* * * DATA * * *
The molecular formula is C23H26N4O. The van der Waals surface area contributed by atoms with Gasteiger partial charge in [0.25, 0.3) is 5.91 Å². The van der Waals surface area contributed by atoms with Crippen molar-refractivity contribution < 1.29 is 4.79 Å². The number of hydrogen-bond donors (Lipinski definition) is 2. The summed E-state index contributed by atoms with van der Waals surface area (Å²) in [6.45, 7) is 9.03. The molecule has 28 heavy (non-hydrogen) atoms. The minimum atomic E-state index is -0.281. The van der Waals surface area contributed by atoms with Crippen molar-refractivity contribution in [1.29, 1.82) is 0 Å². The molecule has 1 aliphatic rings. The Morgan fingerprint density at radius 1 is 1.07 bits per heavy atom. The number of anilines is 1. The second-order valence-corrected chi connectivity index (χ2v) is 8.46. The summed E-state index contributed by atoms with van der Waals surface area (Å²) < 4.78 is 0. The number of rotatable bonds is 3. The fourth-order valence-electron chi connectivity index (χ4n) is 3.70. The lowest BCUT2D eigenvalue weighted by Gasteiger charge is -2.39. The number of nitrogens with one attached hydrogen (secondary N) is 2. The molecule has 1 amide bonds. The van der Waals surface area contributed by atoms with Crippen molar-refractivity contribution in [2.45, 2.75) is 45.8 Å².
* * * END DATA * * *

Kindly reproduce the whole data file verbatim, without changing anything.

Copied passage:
The molecular formula is C23H26N4O. The van der Waals surface area contributed by atoms with Gasteiger partial charge in [0.25, 0.3) is 5.91 Å². The van der Waals surface area contributed by atoms with Crippen molar-refractivity contribution < 1.29 is 4.79 Å². The number of hydrogen-bond donors (Lipinski definition) is 2. The summed E-state index contributed by atoms with van der Waals surface area (Å²) in [6.45, 7) is 9.03. The molecule has 28 heavy (non-hydrogen) atoms. The minimum atomic E-state index is -0.281. The van der Waals surface area contributed by atoms with Crippen molar-refractivity contribution in [1.29, 1.82) is 0 Å². The molecule has 1 aliphatic rings. The Morgan fingerprint density at radius 1 is 1.07 bits per heavy atom. The number of anilines is 1. The second-order valence-corrected chi connectivity index (χ2v) is 8.46. The summed E-state index contributed by atoms with van der Waals surface area (Å²) < 4.78 is 0. The number of rotatable bonds is 3. The fourth-order valence-electron chi connectivity index (χ4n) is 3.70. The lowest BCUT2D eigenvalue weighted by Gasteiger charge is -2.39. The number of nitrogens with one attached hydrogen (secondary N) is 2. The molecule has 1 amide bonds. The van der Waals surface area contributed by atoms with Crippen molar-refractivity contribution in [2.45, 2.75) is 45.8 Å².